Jimmy Carter: The words of God do not justify cruelty to women

Jimmy Carter

Former US president Jimmy Carter published an op-ed piece in the Observer (UK) earlier this week about the relationship between women and religion. In it, Carter calls on religious leaders to promote the "dignity and equality" of women. Cartner does not, however, come out against the major religions or their holy books as misogynistic. Instead, he just claims that some leaders are just taking "carefully selected" verses to promote an agenda.

I did not know this, but Carter left the Southern Baptists about 10 years ago because they refused to recognize the equality of women. So it seems like this is a very important issue to him. I found a piece in Salon.com entitled "Jimmy Carter: How religion subjugates women", but I think this headline is a little misleading. It’s not an anti-religion piece, but it does bring up some important points that religious leaders will hopefully consider.

Here are some quotes from the article, and my thoughts. Carter says in the Observer

My decision to sever my ties with the Southern Baptist Convention, after six decades, was painful and difficult. It was, however, an unavoidable decision when the convention’s leaders, quoting a few carefully selected Bible verses and claiming that Eve was created second to Adam and was responsible for original sin, ordained that women must be "subservient" to their husbands […] This was in conflict with my belief – confirmed in the holy scriptures – that we are all equal in the eyes of God.

I admire the fact that Carter doesn’t believe women should be subjugated to men, and it’s true that some parts of the Bible say women should be equal, including the Galatians 3:28 quote he includes at the beginning of his op-ed (along with a quote from the Universal Declaration of Human Rights , attempting to show it and the Bible go hand-in-hand I assume). However, as The Skeptic’s Annotated Bible points out many other parts of the Bible where women are denigrated, including verses where women are subjugated to men, such as Genesis 3:16 ("he shall rule over thee", King James Version).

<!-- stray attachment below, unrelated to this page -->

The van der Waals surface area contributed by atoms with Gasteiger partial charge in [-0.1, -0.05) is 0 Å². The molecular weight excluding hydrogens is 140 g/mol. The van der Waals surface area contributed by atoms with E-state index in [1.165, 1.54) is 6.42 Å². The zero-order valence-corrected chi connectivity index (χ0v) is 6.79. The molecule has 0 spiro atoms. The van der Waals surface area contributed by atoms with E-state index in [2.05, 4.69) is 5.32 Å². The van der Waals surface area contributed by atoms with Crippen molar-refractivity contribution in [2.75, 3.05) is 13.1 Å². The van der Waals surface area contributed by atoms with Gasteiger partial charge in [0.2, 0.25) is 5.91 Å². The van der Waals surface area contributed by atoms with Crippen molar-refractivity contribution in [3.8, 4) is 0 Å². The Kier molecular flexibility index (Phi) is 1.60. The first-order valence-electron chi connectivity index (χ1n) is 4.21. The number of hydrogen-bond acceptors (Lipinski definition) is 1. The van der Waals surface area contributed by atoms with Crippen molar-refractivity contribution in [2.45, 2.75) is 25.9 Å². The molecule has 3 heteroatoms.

Additionally, the first creation account, in Genesis 1, does tend to indicate equality, but the second starting in Genesis 2 does not. Carter is right that Christian leaders sometimes use "carefully selected verses" to further repressing women, but you also have to carefully select your verses to find ones that promote equality. That’s why I feel his statement is somewhat misleading (although not inaccurate), making it sound like the anti-feminist verses in the Bible are hard to find, when they’re not. I’m sure he feels he’s justified in doing this sleight of hand though saying which verses he believes personally (meaning he must not believe the Bible is inerrant) to try to stop religious people from oppressing women.

I understand, however, why many political leaders can be reluctant about stepping into this minefield. Religion, and tradition, are powerful and sensitive area to challenge.

Very true, but as leaders they are supposed to "lead", right? Sometimes you have to pick your battles, but I think ensuring equality for women is not a battle you pick if you’re in power, it’s a battle you have to fight for the majority of your constituents. Women are half or more than half of the population in nearly every country.

The Elders have decided to draw particular attention to the responsibility of religious and traditional leaders in ensuring equality and human rights. We have recently published a statement that declares: "The justification of discrimination against women and girls on grounds of religion or tradition, as if it were prescribed by a Higher Authority, is unacceptable."

I think this is an excellent statement. It’s something that both theists and non-theists can get behind.

I understand that the carefully selected verses found in the holy scriptures to justify the superiority of men owe more to time and place – and the determination of male leaders to hold onto their influence – than eternal truths. […] During the years of the early Christian church women served as deacons, priests, bishops, apostles, teachers and prophets. It wasn’t until the fourth century that dominant Christian leaders, all men, twisted and distorted holy scriptures to perpetuate their ascendant positions within the religious hierarchy.